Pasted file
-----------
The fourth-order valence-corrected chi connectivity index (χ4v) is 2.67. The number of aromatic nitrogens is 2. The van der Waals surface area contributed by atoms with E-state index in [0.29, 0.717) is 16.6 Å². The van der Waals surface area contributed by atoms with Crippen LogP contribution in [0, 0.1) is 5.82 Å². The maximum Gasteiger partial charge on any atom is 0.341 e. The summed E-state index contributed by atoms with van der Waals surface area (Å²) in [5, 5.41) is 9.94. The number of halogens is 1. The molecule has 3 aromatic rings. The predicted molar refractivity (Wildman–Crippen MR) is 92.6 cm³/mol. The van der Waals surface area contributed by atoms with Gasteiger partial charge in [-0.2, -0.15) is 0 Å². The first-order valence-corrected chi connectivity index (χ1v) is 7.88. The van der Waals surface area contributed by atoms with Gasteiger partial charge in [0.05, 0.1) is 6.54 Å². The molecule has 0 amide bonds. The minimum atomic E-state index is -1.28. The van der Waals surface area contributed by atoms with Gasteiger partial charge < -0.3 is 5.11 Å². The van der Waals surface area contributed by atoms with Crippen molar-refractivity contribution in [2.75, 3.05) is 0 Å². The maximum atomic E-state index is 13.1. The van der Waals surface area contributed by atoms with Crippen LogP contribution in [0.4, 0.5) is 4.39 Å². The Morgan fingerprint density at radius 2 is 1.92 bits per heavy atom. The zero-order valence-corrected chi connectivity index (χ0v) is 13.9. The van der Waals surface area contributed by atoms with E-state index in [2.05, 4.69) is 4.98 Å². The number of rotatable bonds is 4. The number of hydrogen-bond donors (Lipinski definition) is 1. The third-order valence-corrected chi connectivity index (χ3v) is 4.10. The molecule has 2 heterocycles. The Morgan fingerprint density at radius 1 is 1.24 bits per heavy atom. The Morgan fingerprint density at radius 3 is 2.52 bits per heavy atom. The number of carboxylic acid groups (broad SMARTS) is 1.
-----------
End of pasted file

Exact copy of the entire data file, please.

The fourth-order valence-corrected chi connectivity index (χ4v) is 2.67. The number of aromatic nitrogens is 2. The van der Waals surface area contributed by atoms with E-state index in [0.29, 0.717) is 16.6 Å². The van der Waals surface area contributed by atoms with Crippen LogP contribution in [0, 0.1) is 5.82 Å². The maximum Gasteiger partial charge on any atom is 0.341 e. The summed E-state index contributed by atoms with van der Waals surface area (Å²) in [5, 5.41) is 9.94. The number of halogens is 1. The molecule has 3 aromatic rings. The predicted molar refractivity (Wildman–Crippen MR) is 92.6 cm³/mol. The van der Waals surface area contributed by atoms with Gasteiger partial charge in [-0.2, -0.15) is 0 Å². The first-order valence-corrected chi connectivity index (χ1v) is 7.88. The van der Waals surface area contributed by atoms with Gasteiger partial charge in [0.05, 0.1) is 6.54 Å². The molecule has 0 amide bonds. The minimum atomic E-state index is -1.28. The van der Waals surface area contributed by atoms with Gasteiger partial charge < -0.3 is 5.11 Å². The van der Waals surface area contributed by atoms with Crippen molar-refractivity contribution in [2.75, 3.05) is 0 Å². The maximum atomic E-state index is 13.1. The van der Waals surface area contributed by atoms with Crippen LogP contribution in [0.4, 0.5) is 4.39 Å². The Morgan fingerprint density at radius 2 is 1.92 bits per heavy atom. The zero-order valence-corrected chi connectivity index (χ0v) is 13.9. The van der Waals surface area contributed by atoms with E-state index in [2.05, 4.69) is 4.98 Å². The number of rotatable bonds is 4. The number of hydrogen-bond donors (Lipinski definition) is 1. The third-order valence-corrected chi connectivity index (χ3v) is 4.10. The molecule has 2 heterocycles. The Morgan fingerprint density at radius 1 is 1.24 bits per heavy atom. The Morgan fingerprint density at radius 3 is 2.52 bits per heavy atom. The number of carboxylic acid groups (broad SMARTS) is 1.